Tokyo 2020 legacy: athletes’ well-being first!

Exactly one month ago, the Tokyo 2020 Olympic Games came to an end – an extraordinary Games edition in many respects. It was the first time in Olympic history that the Games had to be postponed due to the global COVID-19 pandemic. This posed unprecedented challenges to the organisers and everyone involved, most importantly to the athletes.


For the majority of gymnasts and other athletes, their preparation for the Games was disrupted by numerous uncertainties, making normal training and a daily routine often extremely difficult or even impossible. They had to remain extremely flexible, patient and persistent. These exceptional circumstances may have also made it easier for them to articulate publicly the challenges they have been facing not only before but also during the Games. Numerous athletes, with the gymnast Simone Biles certainly being one of the most prominent examples, decided to prioritise for the first time their health and well-being above all.


Alex McLin, Director of the Gymnastics Ethics Foundation, says: “From our Foundation’s perspective, the most important legacy of Tokyo 2020 is that these Games helped shift the public focus from the premise of ‘winning at all costs’ to the importance of protecting the athletes: the need to put athletes and their well-being first; the fact that well-being involves much more than physical health and that mental health has a crucial impact on an athlete’s performance, just as it has a crucial impact on everyone’s performance and overall well-being. These Games have demonstrated to people across the globe that athletes must be regarded and treated as human beings and not as mere ‘medal machines’.”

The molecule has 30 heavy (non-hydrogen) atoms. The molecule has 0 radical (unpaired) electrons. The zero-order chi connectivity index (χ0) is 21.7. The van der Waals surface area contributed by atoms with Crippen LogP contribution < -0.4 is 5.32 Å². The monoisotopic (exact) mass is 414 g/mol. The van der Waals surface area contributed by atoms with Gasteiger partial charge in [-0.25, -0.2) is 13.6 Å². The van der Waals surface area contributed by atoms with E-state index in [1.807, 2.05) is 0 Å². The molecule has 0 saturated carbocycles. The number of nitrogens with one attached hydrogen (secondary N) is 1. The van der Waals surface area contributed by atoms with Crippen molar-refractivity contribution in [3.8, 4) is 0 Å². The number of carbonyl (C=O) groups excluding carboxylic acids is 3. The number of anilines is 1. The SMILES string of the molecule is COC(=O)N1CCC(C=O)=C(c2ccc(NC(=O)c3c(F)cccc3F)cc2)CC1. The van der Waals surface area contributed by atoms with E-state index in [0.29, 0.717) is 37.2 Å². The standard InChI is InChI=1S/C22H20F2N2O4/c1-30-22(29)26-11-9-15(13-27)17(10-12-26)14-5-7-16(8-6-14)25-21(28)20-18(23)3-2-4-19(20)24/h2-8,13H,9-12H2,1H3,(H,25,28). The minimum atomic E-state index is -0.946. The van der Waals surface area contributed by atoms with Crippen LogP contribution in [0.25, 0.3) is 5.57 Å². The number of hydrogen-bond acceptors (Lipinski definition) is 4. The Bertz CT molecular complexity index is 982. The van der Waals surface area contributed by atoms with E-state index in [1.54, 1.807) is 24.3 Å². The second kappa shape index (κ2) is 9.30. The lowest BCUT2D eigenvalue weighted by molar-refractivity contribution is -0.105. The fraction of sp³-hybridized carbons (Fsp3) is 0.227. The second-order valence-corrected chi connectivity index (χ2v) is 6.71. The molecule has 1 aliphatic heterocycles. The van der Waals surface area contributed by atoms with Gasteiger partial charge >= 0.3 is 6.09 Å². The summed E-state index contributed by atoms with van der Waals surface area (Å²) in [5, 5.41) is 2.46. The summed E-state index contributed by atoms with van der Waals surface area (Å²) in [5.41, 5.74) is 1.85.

COVID-19 has undoubtedly had a huge impact on the mental health of the majority of athletes. However, many other factors also come into play. The gymnastics community has increasingly been made more aware of these during the last years. For athletes, feeling safe and secure during practice is critical. The world of sport has seen far too many cases when this basic requirement was not met. Without doubt, elite sport involves a lot of hard work and sacrifice, but in principle it should be safe, enjoyable and lead to an athlete’s personal fulfilment. Thanks to Tokyo 2020 and to the courageous athletes raising their voices, this has now become part of the conversation which will positively impact the culture of gymnastics and of elite sport at large.

image copyright: 2021 / Comité International Olympique (CIO) / Evans, Jason